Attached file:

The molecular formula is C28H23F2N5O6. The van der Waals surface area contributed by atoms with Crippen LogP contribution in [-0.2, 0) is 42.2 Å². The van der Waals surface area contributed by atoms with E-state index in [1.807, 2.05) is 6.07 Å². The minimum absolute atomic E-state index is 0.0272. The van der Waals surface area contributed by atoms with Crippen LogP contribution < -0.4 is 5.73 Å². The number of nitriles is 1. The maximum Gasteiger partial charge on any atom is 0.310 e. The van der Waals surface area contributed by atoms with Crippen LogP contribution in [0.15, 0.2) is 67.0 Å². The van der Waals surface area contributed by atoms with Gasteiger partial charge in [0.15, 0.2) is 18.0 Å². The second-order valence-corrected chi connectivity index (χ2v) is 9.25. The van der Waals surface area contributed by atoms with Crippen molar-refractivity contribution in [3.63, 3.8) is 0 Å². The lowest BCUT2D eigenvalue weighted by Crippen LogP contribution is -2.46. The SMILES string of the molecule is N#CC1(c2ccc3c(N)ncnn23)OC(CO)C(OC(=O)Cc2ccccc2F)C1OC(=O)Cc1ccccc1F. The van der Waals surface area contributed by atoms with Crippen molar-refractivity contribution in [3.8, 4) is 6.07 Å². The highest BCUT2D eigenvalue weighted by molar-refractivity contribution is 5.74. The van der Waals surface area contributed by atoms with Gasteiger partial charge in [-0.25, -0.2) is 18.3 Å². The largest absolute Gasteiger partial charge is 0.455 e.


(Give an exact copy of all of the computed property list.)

The molecular formula is C28H23F2N5O6. The van der Waals surface area contributed by atoms with Crippen LogP contribution in [-0.2, 0) is 42.2 Å². The van der Waals surface area contributed by atoms with E-state index in [1.807, 2.05) is 6.07 Å². The minimum absolute atomic E-state index is 0.0272. The van der Waals surface area contributed by atoms with Crippen LogP contribution < -0.4 is 5.73 Å². The number of nitriles is 1. The maximum Gasteiger partial charge on any atom is 0.310 e. The van der Waals surface area contributed by atoms with Crippen LogP contribution in [0.15, 0.2) is 67.0 Å². The van der Waals surface area contributed by atoms with Gasteiger partial charge in [0.15, 0.2) is 18.0 Å². The second-order valence-corrected chi connectivity index (χ2v) is 9.25. The van der Waals surface area contributed by atoms with Crippen molar-refractivity contribution in [3.63, 3.8) is 0 Å². The lowest BCUT2D eigenvalue weighted by Crippen LogP contribution is -2.46. The SMILES string of the molecule is N#CC1(c2ccc3c(N)ncnn23)OC(CO)C(OC(=O)Cc2ccccc2F)C1OC(=O)Cc1ccccc1F. The van der Waals surface area contributed by atoms with Crippen molar-refractivity contribution in [3.8, 4) is 6.07 Å². The highest BCUT2D eigenvalue weighted by molar-refractivity contribution is 5.74. The van der Waals surface area contributed by atoms with Gasteiger partial charge in [-0.25, -0.2) is 18.3 Å². The largest absolute Gasteiger partial charge is 0.455 e.